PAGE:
Western Synagogue Cemetery (Kensington & Chelsea)
The site at Queen's Elm was purchased for the Western Synagogue cemetery in 1815 and it opened as the first Jewish burial ground west of the City, then known as Brompton Cemetery. The Western Synagogue dates from 1761 and is the oldest surviving Ashkenazi Synagogue. The cemetery closed in 1885, although burials in reserved graves continued until at least 1910. It became dilapidated after closure, but in 1897 Mr Ellis Franklin paid for its restoration, which was completed in 1898 and its maintenance was later provided for by the Adel Hopkins (nee Rootstein) Estate. The cemetery remains hidden behind high brick wall, but a number of taller monuments and its mature trees are visible.
- Previous / Other name:
- Western Cemetery; Western Jewish Cemetery; Brompton Cemetery
- Site location:
- Fulham Road/Old Church Street, Queen's Elm
- Type of site:
- Listed structures:
- Kensington & Chelsea
- Site ownership:
- Western Marble Arch Synagogue
- Site management:
- firm contracted by Western Marble Arch Synagogue
- Open to public?
- Opening times:
- Special conditions:
- Public transport:
- Tube: South Kensington (District, Circle, Piccadilly)
The information shown above was correct at the time of the last update 01/06/2011
Please check with the site owner or manager for latest news.
- Grid ref:
- TQ268783 (526812,178307)
- Size in hectares:
- On EH National Register :
- EH grade:
- Registered common or village green on Commons Registration Act 1965:
- Protected under London Squares Preservation Act 1931:
Local Authority Data
The information below is taken from the relevant Local Authority's planning legislation, which was correct at the time of research but may have been amended in the interim. Please check with the Local Authority for latest planning information.
- On Local List:
- In Conservation Area:
- Conservation Area name:
- Chelsea Park / Carlyle
- Tree Preservation Order:
- Nature Conservation Area:
- Green Belt:
- Metropolitan Open Land:
- Special Policy Area:
- Other LA designation:
The small site was known as 'Queen's Elm Chelsea' after an elm tree nearby under which Queen Elizabeth I was said to have sheltered from the rain; the area was also known for its mulberry trees and the silk industry. The site here was purchased for £400 in December 1815 by the Western Synagogue and opened that same year as the first Jewish burial ground west of the City, and at that time it was known as Brompton Cemetery. An advance was provided by Abraham Rees and the names on the original Deed of Purchase were Victor Abraham, Moses Solomon, Philip Phillip, Aaron Lazarus, Emanuel Harris and Nathan Lewis. The Western Synagogue dates from 1761 and is the oldest Ashkenazi Synagogue that survives. There was formerly a small prayer hall and office building near the entrance, since demolished, and by the mid C19th the burial ground had been extended to the whole of the current site - compare Thompson's Map of 1836 which marks the 'Jewish Burial Ground' with the OS of 1894 or 1916 where the southern boundary is shown as South Parade.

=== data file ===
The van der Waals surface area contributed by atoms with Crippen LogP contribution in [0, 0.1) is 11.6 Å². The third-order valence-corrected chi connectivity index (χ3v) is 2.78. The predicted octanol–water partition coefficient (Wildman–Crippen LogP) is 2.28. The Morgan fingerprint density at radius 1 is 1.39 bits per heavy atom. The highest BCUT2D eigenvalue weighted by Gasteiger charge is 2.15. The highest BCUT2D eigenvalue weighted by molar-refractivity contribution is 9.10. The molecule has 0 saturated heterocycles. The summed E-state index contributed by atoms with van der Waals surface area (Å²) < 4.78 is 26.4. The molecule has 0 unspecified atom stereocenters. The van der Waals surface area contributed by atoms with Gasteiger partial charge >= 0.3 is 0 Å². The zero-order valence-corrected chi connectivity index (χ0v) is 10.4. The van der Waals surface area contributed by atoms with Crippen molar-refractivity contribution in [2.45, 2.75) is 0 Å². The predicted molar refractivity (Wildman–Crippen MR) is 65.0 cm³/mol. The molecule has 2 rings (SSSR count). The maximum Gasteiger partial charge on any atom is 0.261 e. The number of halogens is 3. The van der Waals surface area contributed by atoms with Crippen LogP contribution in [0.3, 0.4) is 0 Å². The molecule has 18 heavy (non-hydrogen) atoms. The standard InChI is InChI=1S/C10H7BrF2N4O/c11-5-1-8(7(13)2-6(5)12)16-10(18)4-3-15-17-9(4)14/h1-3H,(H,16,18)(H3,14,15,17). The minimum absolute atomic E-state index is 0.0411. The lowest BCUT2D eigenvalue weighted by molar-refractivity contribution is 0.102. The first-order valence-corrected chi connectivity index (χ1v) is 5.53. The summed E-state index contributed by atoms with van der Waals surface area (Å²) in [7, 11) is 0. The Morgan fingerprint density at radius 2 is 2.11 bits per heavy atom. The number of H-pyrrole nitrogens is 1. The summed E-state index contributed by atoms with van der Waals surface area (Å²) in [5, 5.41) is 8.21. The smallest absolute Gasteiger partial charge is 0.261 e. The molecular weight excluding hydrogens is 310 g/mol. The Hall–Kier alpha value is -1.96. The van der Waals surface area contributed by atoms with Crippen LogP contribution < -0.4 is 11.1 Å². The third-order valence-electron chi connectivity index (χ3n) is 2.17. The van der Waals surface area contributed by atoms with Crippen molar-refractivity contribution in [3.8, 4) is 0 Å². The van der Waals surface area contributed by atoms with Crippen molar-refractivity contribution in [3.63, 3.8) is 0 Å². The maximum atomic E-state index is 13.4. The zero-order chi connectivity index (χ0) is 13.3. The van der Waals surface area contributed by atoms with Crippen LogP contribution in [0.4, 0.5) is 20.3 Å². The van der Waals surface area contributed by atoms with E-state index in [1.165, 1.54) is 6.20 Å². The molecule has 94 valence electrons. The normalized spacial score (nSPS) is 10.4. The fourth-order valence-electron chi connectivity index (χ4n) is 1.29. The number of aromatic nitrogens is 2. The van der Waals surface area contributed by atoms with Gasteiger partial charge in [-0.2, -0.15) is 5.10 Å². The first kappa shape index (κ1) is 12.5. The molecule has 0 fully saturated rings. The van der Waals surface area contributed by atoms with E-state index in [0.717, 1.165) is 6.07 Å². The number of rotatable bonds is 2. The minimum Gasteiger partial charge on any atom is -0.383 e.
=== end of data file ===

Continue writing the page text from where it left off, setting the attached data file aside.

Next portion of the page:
There were at least 300 burials here and tombs are inscribed in Hebrew and English; among those buried are Solomon Hart (1806-81), artist and the first Jewish member of the Royal Academy, and Professor of Painting at the RA from 1854-63; Joseph Waley (1818-1873), first president of the Anglo-Jewish Association in 1870 and Professor of Political Economy at London University; Simon Waley (1827-75), stockbroker, pianist and composer; Zadok Jessel (1792-1864), merchant and father of Sir George Jessel, Master of the Rolls. According to Weinreb and Hibbert, 'special manuscript copies of prayers inscribed on vellum, for use at the burial services, were presented by Mr Victor Abraham' and were in use until the cemetery closed in 1885 by an Order of Council, although burials in reserved graves continued until at least 1910.
In 1884 the Western Synagogue had purchased land in Edmonton for a new cemetery for general burials (q.v.). The old cemetery soon became dilapidated after its closure, a situation that wasn't rectified until 1897 when a Mr Ellis Franklin, whose parents were buried here, paid for its restoration, which was completed by 13 July 1898. A sum of £20,000 was later provided from the Adel Hopkins (nee Rootstein) Estate for its ongoing maintenance, and a plaque erected at the gate on the corner of Fulham Road and Old Church Street inscribed: 'Western Cemetery maintained by The Rootstein Hopkins Foundation in loving memory of Adel Hopkins'. The cemetery remains hidden and is inaccessible to the public, the boundary with Fulham Road has a high brick wall, with numerous mature trees including ash and plane, but a number of taller monuments are visible. Meller describes this unexpected cemetery here as 'more typical of Prague than London'. Maintenance is currently undertaken on a regular basis, and the Western Cemetery Synagogue Superintendent is required to make monthly visits.
Hugh Meller & Brian Parsons, 'London Cemeteries, An Illustrated Guide and Gazetteer', 4th edition (The History Press, 2008); Ben Weinreb & Christopher Hibbert, 'The London Encyclopaedia' (Macmillan, revised ed. 1993), p109; Chelsea Park / Carlyle Conservation Area Proposals Statement; David W Weatherill, article in monthly newsletter of the Genealogical Society of Victoria, August 2006; Arthur Barnett, The Western Synagogue Through Two Centuries (1761-1961); Cemetery Scribes website, www.cemeteryscribes.com: 'History - Brompton (Fulham Road) Cemetery'